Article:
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Does Squatting Belong to the Past? The Mainzer Straße 1990 until Today

6. January 2023 19:00

The Mainzer Straße in Berlin-Friedrichshain stands as a symbol for the wave of squats that swept the eastern half of the city in the spring and summer of 1990. A wide variety of political groups lived together in twelve squatted houses. There was a women’s and lesbian house, a Sponti-Haus with its own Späti, and the legendary Tuntentower with the gay bar “Forellenhof” on the first floor. The squatters were united by the desire for a self-determined life beyond social conformity. But the more the German unification began to loom on the horizon, the more the prospects of being able to stay in the buildings worsened. In November 1990, Mainzer Strasse was cleared, despite fierce resistance.

Today, Mainzer Strasse has become a myth. Hardly an anniversary passes without press articles recalling the violent eviction of that time. Contemporaries process the experiences in books and exhibitions, and historians are also increasingly addressing the topic.

But how far away is this past? And what does it have to do with us today? What does the discussion of the squats tell us about German unification in 1990? And what is it like for contemporary witnesses when their experiences become the subject of historiography?

After a short lecture by Tom Koltermann and Jakob Saß (historians; ZZF Potsdam), the authors of the book “Traum und Trauma. Die Besetzung und Räumung der Mainzer Straße 1990 in Ost-Berlin” with Andrej Holm (author, ex-squatter, urban sociologist; Humboldt-Universität zu Berlin), Bastian Krondorfer (inhabitant of the Forellenhof Squat 1990, curator), Jakob Mühle (historian; ZZF) and Anette Klumb (inquired; historian; Mainzer-Straßen-Archiv); moderator: Christine Bartlitz (historian; ZZF Potsdam).


Event information

There is the possibility to visit the exhibition in the Gay Museum beforehand. The event will take place in German spoken language. The wearing of FPP2 masks in the exhibition halls is mandatory. If this is not possible due to access reasons, please inform us before your visit. Entry: 4€

Access Information


The museum is accessible by public transport (details provided below).
There are no barrier-free parking spaces in the area.
There are a few public paid parking spaces in the immediate area.

Step-free entry for all visitors is possible via the courtyard. Please use the open gate to the left of the main entrance door. The entrance door to the museum is located on the right and will be open too.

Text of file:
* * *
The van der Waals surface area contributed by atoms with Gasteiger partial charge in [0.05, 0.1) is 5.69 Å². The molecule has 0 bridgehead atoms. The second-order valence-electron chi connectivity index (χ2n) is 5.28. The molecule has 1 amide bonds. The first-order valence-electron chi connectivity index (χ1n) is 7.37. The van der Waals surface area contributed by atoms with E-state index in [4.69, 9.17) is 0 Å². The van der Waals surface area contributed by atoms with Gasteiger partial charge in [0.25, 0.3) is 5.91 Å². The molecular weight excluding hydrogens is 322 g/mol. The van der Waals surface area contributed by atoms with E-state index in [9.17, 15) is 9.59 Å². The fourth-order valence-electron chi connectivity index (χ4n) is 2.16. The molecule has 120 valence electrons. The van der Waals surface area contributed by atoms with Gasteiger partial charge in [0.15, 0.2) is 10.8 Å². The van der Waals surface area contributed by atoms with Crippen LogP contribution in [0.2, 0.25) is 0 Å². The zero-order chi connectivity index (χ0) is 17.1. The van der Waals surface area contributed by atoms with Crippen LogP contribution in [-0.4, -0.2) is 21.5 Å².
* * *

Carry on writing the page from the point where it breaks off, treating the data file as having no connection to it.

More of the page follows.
If you encounter any problems ring the bell, or ring the contact phone number: 030 69 59 92 62

The path into the courtyard is paved.
It has a slight incline of less than 5%.
The entrance is the first door on the right. This is the café.
Wheelchairs or walking aids can be parked in a guarded area.
The exhibition rooms, café and library are accessible at ground level or via ramps and lifts.
There are two wheelchair-accessible toilets with fold-up grab bars.
The movement areas of the toilets are 130 x 150 cm in front of the WC.
The toilet in the foyer has 70 x 90 cm space to the right of the WC.
The toilet between rooms 3 and 4 has 70 x 90 cm space to the left of the WC.
The exhibits and information are mainly visible while sitting down.
The doors and passages in the museum are at least 90 cm wide.

Other information

There is a cloakroom with lockers.
Assistance dogs are permitted in all rooms.
The entrance is not designed to be visually contrasting.
Toilets are all-gender and single cubicles usable by function.
There is a beanbag seat for the audience, which can be reserved. If you need a specific seat or a more relaxed entrance due to visible or invisible disabilities, please come 20 minutes before the performance starts.

We strive to make information on barriers transparent and are working to reduce them further. If you have any tips or questions, please feel free to contact us: kontakt@schwulesmuseum.de or call 030 69 59 90 50

Public Transport

U Nollendorfplatz: U1, U2, U3 & U4, Bus M19, 106 & 187
U Kurfürstenstraße: U1
Lützowstraße/Potsdamer Straße: Bus M48 & M85


Organized by Schwules Museum Berlin (SMU), Leibniz-Zentrum für Zeithistorische Forschung Potsdam (ZZF) and the Forellenquintett/Foundation between Bridges

Photo: Burned-out Trabant on Boxhagener Straße, November 14, 1990. Photographer: Holger Herschel ©